Although there are already several remote desktop applications out there, few are as intuitive as the new Chrome Remote Desktop, the new free tool from Google that lets you control any PC from another computer or Android device using a small Chrome extension.

What does it offer?

This is a cross-platform service, that is, it’s supported by various systems that can interconnect amongst themselves. Because it’s a Chrome extension independent of the operating system it’s installed on, it can run on both Windows and Mac OS or Linux,even if the computers involved have different operating systems.

Chrome Remote desktop

Another of the hidden weapons of Chrome Desktop is that you can connect to several computers from the same device, and can alternate between one system and another using the app itself.

The streaming system is very efficient, working just as well on mobile networks as on WiFi to the point that you can fluidly watch videos and even play certain games. Although the control is embedded in a Chrome extension, the viewing system takes up the entire desktop, even if you have more than one monitor connected. It shows practically everything that happens on the screen.

Chrome Remote desktop 2

The other advantage, besides the option to control the app from a smartphone, is the management of remote computers from a browser tab on another PC, making it an ideal tool to manage and repair computers remotely as you would with other tools such as TeamViewer.

How does it work?

Once you have the app installed on your Android device, you’ll have to install the Chrome extension on the PC that you want to connect. When you do, it will ask you for a six-digit PIN code that you have to insert from the app or PC from which you’re taking control when you start the connection.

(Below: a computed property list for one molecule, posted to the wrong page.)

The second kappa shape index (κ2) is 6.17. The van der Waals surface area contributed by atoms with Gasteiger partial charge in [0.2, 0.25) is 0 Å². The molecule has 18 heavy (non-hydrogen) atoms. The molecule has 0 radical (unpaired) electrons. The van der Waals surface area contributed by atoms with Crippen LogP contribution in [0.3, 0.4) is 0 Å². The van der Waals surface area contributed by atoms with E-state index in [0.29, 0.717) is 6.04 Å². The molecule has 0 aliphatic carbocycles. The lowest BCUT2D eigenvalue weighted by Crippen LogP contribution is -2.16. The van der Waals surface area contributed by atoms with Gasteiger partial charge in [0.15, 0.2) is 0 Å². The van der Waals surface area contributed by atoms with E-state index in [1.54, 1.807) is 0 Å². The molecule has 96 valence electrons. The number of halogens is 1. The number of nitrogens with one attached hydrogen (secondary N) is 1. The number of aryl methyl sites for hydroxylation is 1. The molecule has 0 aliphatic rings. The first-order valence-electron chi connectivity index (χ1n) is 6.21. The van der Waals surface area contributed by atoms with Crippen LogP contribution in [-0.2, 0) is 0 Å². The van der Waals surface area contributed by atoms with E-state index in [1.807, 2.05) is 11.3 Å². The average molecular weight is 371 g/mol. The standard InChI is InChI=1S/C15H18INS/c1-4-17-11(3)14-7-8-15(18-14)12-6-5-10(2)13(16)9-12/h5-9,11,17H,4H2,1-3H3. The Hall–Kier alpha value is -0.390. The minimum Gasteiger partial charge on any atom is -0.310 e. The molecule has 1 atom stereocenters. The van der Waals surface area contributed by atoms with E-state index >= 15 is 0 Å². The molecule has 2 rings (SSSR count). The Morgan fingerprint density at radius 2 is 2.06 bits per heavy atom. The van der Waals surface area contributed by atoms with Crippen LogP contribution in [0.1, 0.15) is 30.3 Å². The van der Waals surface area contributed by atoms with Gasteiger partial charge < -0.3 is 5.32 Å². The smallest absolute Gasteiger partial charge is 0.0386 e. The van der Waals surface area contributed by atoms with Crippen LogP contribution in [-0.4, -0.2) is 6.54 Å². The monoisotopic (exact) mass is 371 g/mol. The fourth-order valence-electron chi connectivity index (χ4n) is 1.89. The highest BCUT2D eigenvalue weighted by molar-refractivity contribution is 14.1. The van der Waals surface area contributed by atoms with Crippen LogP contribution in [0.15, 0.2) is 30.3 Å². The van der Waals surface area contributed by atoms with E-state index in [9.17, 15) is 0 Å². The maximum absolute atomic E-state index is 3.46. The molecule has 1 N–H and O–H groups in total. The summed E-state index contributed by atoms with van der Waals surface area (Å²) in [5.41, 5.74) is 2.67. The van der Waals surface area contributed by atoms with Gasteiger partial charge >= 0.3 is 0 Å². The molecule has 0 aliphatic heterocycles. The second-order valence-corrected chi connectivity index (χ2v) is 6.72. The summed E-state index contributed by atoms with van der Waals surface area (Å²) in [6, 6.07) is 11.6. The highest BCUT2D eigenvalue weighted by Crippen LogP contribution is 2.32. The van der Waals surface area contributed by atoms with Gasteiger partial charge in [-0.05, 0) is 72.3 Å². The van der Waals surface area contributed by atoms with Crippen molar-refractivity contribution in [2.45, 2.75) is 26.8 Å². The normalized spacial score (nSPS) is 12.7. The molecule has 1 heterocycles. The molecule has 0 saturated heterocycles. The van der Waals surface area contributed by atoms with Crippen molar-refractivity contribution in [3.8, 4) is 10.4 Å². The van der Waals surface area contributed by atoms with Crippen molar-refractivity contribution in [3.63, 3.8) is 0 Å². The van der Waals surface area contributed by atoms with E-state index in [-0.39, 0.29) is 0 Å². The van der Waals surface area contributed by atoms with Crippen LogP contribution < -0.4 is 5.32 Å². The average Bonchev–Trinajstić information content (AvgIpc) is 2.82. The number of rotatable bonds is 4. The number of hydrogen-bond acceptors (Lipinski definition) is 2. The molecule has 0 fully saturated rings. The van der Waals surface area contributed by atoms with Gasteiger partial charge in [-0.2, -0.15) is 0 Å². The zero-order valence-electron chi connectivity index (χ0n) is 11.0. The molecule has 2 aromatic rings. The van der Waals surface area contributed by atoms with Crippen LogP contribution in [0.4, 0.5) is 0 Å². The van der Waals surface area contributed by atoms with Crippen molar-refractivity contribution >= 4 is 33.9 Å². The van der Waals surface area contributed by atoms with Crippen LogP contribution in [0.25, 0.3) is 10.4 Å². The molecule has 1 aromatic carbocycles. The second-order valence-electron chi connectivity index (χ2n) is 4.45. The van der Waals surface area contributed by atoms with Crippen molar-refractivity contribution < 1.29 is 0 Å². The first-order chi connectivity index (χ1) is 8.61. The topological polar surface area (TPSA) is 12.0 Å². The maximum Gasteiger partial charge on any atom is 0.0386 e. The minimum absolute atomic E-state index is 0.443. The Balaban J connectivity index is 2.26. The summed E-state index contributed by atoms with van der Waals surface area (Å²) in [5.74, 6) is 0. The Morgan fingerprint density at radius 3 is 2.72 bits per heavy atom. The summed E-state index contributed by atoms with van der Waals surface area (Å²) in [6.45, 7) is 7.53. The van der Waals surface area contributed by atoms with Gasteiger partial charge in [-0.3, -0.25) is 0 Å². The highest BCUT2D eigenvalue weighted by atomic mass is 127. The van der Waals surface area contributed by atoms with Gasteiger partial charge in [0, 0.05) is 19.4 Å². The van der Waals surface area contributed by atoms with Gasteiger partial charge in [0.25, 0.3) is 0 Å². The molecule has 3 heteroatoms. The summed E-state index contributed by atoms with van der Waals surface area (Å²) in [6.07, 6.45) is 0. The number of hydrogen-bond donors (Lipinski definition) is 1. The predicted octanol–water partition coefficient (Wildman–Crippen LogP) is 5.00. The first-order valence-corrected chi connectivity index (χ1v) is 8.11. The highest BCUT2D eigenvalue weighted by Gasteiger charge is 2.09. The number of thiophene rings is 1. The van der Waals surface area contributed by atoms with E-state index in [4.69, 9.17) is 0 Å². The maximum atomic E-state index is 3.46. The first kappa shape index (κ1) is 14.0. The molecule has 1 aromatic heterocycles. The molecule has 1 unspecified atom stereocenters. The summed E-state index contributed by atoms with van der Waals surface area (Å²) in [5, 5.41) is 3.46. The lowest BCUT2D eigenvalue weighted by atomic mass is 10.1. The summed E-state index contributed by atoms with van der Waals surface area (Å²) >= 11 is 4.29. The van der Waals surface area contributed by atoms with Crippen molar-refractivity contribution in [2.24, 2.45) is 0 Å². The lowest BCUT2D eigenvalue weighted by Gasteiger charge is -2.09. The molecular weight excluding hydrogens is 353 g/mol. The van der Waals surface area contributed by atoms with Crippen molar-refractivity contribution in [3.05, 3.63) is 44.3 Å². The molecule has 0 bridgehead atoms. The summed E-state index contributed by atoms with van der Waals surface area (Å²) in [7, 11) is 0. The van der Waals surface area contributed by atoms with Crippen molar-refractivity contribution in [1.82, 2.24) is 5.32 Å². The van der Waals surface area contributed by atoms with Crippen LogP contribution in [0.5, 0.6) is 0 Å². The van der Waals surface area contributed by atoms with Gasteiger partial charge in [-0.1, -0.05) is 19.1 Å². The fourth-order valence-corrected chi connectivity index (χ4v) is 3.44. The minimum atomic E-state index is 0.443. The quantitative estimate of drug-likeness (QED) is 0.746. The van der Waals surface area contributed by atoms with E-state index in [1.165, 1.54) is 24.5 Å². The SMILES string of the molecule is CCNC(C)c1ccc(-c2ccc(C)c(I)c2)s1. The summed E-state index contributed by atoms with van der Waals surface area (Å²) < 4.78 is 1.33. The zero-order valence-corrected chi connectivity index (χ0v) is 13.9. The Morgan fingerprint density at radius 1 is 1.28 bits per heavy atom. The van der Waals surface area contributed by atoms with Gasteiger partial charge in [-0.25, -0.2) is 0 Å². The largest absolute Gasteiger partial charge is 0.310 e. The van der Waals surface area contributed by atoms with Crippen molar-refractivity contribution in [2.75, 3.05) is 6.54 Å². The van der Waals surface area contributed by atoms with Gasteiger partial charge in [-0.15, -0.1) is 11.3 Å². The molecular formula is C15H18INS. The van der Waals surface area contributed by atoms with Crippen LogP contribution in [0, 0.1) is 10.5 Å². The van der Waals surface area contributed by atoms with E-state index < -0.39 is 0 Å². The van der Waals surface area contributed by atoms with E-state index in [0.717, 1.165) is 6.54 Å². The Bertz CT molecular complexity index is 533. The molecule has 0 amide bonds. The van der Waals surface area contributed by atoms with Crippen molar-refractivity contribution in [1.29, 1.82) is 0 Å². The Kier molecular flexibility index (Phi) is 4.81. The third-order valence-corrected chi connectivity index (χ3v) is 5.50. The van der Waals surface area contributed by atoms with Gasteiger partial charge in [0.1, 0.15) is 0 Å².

When you use the mobile app, you’ll be able to control the mouse from your touchscreen, which you can move as desired to interact with the desktop. You can also pull out a virtual keyboard and even use the shortcut Ctrl + Alt + Supr from the context menu in the upper right part of the screen.

You can also zoom in or out on the screen by pinching or separating two fingers in the area you want to see. One of the biggest problems with remote desktop tools is how uncomfortable they are to use when working with a touchscreen. But the ease of transitions on Chrome Remote Desktop makes working with windows or forms much more comfortable.

2 COMMENTS

  1. […] Way back in 2014, the brilliant young minds at Google launched Chrome Remote Desktop, the free service that allows you to send a signal to your desktop PC from any Android device. Tactile hand gesture recognition, real-time control at the time these features were near groundbreaking. It was even able to use your data plan instead of relying on plain old WiFi. Although there are several alternatives, this option is as easy to use as it is comfortable to set up. Best of all – even today in 2016 – it’s still getting updated. The latest version 53 just added audio streaming among its playback capabilities. […]

  2. […] Way back in 2014, the brilliant young minds at Google launched Chrome Remote Desktop, the free service that allows you to send a signal to your desktop PC from any Android device. Tactile hand gesture recognition, real-time control at the time these features were near groundbreaking. It was even able to use your data plan instead of relying on plain old WiFi. Although there are several alternatives, this option is as easy to use as it is comfortable to set up. Best of all – even today in 2016 – it’s still getting updated. The latest version 53 just added audio streaming among its playback capabilities. […]

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